This announcement shortly follows Hakuho’s similar announcement. As a result, Kisenosato is going to be sole Yokozuna for the first time in his career.

Kakuryu has been complaining for a few weeks now about his old right ankle injury, which caused him to absent himself from the 2017 Nagoya tournament. Until recently, that old injury has been manageable, in the sense that any swelling following extended activity soon settled, and the Yokozuna could function as normally as any veteran rikishi with cumulative damage can.

However, since the middle of the most recent Jungyo, the swelling would just not go away. Although the Yokozuna participated in daily practice with other sekitori, and seems to be able to do high-level sumo, his stablemaster notes that he cannot stomp shiko with force, and that the doctor said that the type of action he is supposed to face in the second half of the basho might be too harsh.

Tachiai wishes Kakuryu good health, and hopes that he takes appropriate steps to heal himself. We also wish Kisenosato much success handling sole Yokozuna duties in the coming basho.


Hakuho to be absent from Kyusho basho

Hakuho trains post-operation

Miyagino oyakata, Hakuho’s stablemaster, announced today that the Yokozuna will be absent from the Kyushu basho due to the condition of his knee.

This announcement should come as no surprise to our readers. On October 12, the Yokozuna left the Jungyo and returned to Tokyo, after it turned out that a bone fragment, a remainder from his injury during the Nagoya basho, is loose in his knee and gives him debilitating pain.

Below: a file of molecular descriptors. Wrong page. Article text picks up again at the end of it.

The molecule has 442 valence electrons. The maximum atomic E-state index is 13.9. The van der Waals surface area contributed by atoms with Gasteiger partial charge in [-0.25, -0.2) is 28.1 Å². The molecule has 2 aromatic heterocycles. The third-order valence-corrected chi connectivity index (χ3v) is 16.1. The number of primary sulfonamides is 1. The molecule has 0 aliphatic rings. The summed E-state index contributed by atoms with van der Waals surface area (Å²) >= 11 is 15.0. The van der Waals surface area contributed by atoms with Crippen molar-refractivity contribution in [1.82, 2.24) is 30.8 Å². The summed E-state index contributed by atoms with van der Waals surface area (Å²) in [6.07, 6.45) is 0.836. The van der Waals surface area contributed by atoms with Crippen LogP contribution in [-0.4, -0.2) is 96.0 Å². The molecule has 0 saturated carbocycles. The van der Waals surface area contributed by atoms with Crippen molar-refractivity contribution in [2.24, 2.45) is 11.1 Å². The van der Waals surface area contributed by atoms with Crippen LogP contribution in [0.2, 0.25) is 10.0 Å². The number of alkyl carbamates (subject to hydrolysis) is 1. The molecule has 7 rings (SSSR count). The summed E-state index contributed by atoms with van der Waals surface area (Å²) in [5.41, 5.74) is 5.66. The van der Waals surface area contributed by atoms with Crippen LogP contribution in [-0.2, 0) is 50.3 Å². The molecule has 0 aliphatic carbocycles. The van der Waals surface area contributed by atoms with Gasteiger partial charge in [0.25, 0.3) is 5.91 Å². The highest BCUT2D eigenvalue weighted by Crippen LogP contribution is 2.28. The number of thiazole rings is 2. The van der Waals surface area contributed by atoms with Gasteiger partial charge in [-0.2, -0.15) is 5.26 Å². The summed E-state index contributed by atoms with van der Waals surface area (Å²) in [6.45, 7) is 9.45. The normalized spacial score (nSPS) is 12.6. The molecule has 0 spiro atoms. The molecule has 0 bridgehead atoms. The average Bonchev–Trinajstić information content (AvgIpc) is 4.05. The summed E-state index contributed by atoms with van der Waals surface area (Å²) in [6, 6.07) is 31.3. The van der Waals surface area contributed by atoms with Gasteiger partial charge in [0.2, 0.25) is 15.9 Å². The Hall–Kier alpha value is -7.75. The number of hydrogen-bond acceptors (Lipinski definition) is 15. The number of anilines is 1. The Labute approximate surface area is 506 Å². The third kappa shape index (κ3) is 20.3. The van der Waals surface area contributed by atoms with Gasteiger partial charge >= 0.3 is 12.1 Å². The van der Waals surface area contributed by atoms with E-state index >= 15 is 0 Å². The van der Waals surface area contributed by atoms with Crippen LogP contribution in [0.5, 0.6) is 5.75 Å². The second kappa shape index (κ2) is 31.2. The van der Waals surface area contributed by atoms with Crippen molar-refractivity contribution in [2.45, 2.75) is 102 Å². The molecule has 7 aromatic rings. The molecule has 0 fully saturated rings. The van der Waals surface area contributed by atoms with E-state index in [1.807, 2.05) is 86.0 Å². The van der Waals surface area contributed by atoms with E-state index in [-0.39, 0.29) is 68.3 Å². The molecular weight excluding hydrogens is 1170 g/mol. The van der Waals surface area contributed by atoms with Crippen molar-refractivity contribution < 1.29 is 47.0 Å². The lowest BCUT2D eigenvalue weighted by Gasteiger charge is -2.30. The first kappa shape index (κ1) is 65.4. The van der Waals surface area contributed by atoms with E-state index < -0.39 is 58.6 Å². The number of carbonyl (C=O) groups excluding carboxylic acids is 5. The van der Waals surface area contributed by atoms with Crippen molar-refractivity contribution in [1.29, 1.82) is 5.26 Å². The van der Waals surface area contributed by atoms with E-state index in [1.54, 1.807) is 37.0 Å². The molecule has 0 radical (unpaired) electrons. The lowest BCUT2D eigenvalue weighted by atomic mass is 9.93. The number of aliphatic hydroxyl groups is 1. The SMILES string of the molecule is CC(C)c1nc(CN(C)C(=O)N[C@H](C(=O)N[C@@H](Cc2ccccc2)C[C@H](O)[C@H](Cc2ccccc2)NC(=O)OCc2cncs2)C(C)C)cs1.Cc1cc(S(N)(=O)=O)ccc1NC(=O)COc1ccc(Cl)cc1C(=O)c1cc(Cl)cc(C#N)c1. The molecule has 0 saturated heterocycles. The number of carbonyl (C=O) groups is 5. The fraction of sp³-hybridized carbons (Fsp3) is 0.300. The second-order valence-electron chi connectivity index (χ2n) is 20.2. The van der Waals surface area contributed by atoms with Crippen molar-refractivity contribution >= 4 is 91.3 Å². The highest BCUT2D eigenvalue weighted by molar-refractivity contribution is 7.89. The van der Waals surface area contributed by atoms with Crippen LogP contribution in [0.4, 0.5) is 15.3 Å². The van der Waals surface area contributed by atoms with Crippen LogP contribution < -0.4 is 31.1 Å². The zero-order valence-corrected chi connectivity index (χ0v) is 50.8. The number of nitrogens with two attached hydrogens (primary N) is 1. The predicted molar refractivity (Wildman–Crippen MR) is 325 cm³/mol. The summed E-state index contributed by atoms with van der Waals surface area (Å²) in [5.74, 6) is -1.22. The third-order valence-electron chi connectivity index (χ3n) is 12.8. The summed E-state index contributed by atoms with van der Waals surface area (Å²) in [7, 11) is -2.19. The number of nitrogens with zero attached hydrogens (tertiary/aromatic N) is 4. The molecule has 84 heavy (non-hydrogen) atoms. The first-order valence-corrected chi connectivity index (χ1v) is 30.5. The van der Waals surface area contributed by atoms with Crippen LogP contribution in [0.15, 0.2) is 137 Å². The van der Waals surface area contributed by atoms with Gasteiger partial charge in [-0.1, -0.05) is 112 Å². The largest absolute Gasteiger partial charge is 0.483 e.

The Yokozuna underwent double endoscopic surgery on October 18th. He had the bone fragment removed from his knee, and at the same time had floating pieces of cartilage removed from his ankle on the same side.

Following that operation and the required rest, the Yokozuna has not had actual training bouts in over a month, and even his basic workouts have been severely limited and far between.

We at Tachiai wish the Yokozuna to return healthy and in good shape in the Hatsu basho.


News Flash: Hakuho leaves Jungyo over knee bone fracture

hakuho
Hakuho as photographed Oct 11

As the Jungyo reports I publish here lag a few days behind schedule, the readers may not be aware that Hakuho has been off the Torikumi for the past three days. The reason for this was pains in his right knee, which you can see taped in the photo above.

Although he tried to gambarize, eventually he went to have his knee examined in Tokyo. It turned out that a part of his tibia (tibial tubercle?) has broken off. He published his X-ray in his Twitter account:

In the tweet he announces his kyujo, apologizes to the fans awaiting him in the various Jungyo locations, and says he will be undergoing rehabilitation/care.

This puts his participation in Kyushu in jeopardy, as healing from a fracture may take several weeks and he will need time to train back to Yokozuna level of sumo.

We wish the dai-Yokozuna speedy recovery.